I detest being such a girl about it.  It’s not like I’ve never encountered a mouse before.  We had them in my house when I was a kid.  One summer at camp, I named the mice we saw darting into dark corners of the cabin.  I called them Stuart, Stuart, Stuart, and Little, and I hoped my campers would accept that woodland creatures roam the woods, or at least be more comfortable with their harmless little cabin mates.  Maybe the mice got too comfortable, though.  I was reading on the couch one night when one of the Stuarts crept toward me across the top of the back cushions, trying to get close enough to read over my shoulder.

A curious mouse in a cabin in the woods in the middle of the night is one thing, but Speedy Gonzalez had the pluck to interrupt the dinner hour. He entered an inhabited room under a closed door.  He saw me naked.

And he’ll pay for the privilege.  With his life.

Part II—Humming “All Things Bright and Beautiful” all the while

Love is the greatest gift of all (but these are nice, too)

All I’m saying is, Valentine’s gifts don’t have to be made of diamonds, chocolate, or lace.  Consider the possibilities of brass, buckwheat, and gigabytes.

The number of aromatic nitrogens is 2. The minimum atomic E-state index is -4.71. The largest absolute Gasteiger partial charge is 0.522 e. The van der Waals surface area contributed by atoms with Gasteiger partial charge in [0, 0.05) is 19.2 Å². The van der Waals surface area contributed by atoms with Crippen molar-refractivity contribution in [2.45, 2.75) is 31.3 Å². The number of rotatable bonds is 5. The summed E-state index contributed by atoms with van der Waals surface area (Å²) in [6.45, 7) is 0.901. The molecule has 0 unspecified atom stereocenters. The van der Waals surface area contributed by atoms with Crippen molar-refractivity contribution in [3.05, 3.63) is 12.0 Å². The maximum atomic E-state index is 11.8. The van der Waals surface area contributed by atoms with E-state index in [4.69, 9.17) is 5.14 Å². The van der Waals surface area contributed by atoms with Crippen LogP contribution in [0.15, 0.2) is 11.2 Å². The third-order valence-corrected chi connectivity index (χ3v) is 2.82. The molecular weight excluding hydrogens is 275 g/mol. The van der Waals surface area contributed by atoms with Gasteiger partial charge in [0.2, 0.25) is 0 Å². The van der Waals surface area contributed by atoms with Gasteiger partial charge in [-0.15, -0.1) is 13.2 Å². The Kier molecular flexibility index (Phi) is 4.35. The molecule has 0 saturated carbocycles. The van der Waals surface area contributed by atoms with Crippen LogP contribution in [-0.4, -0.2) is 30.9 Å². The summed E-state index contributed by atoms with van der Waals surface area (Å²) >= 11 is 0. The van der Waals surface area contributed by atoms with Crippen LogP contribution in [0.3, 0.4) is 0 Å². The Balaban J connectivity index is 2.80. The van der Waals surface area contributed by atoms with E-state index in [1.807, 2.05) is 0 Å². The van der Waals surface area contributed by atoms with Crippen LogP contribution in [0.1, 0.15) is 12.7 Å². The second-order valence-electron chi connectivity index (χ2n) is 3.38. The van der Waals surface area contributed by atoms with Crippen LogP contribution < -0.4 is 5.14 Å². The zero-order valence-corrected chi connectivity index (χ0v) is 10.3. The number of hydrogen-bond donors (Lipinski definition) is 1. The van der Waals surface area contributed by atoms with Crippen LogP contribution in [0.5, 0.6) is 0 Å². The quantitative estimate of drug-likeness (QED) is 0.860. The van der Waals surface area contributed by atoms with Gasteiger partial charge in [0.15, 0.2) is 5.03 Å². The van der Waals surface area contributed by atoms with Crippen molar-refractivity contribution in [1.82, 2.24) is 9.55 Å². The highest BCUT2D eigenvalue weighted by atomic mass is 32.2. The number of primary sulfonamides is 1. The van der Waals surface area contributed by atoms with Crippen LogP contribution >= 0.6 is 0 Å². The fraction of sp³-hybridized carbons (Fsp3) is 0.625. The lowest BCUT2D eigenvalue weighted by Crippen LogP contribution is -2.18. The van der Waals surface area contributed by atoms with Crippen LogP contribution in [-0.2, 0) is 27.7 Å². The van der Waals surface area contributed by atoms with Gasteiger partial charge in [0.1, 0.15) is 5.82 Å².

1. Dangling Hearts Tee from Mariska Hargitay’s line.  Short-sleeved shirt available in white with red or gold foil hearts (or gold on black).  A portion of the proceeds will be donated to The Joyful Heart Foundation.  $45

2. American Apparel Long Leg Warmer in Raspberry/Scarlett.  $16

3. Obv.  Apple iPod Shuffle in hot pink (or red). Free personal engraving when you order online. $49-69

4. Classic Swiss Army Knife by Victorinox. One small blade with a nail file, a small screwdriver, and a pair of scissors, fold out of this pink multi-tool.  Tweezers and a toothpick slide out from the end.  $19

5. Nino the Bug hopping toy. According to Kikkerland, Nino is a pollinating insect. That’s a little like a love bug, right? $6

6. Heart Maccents by MacStyles.  Show your laptop some love. $1.95-2.95

7. Bucky’s HeartWarmer buckwheat-filled pillow.  Heat it up in the microwave or chill it in the freezer for snuggleable comfort and pain relief.  Red, lavender, or pink cover is removable and washable.  On sale $14.95 (from $19.95)

8. Brass handcuff lariat by NYC designer Erica Weiner.  One cuff dangles at each end of a 22″ chain.  Fasten them together around the neck of a loved one.  No keys required.  $35

9. L2 Design Collective Valentines. Smooches Gracias and Beating Heart designs, and others at Supermarket. $4.25 each

10. My Beating Heart pillow. Are you tired of sleeping beside that clunky alarm clock like a homesick puppy?  Powered by one 9V battery, My Beating Heart will soothe your beating heart with its carefully metered rhythm.  $35

Not sure what I was planning to do with my cell phone in a subway tunnel anyway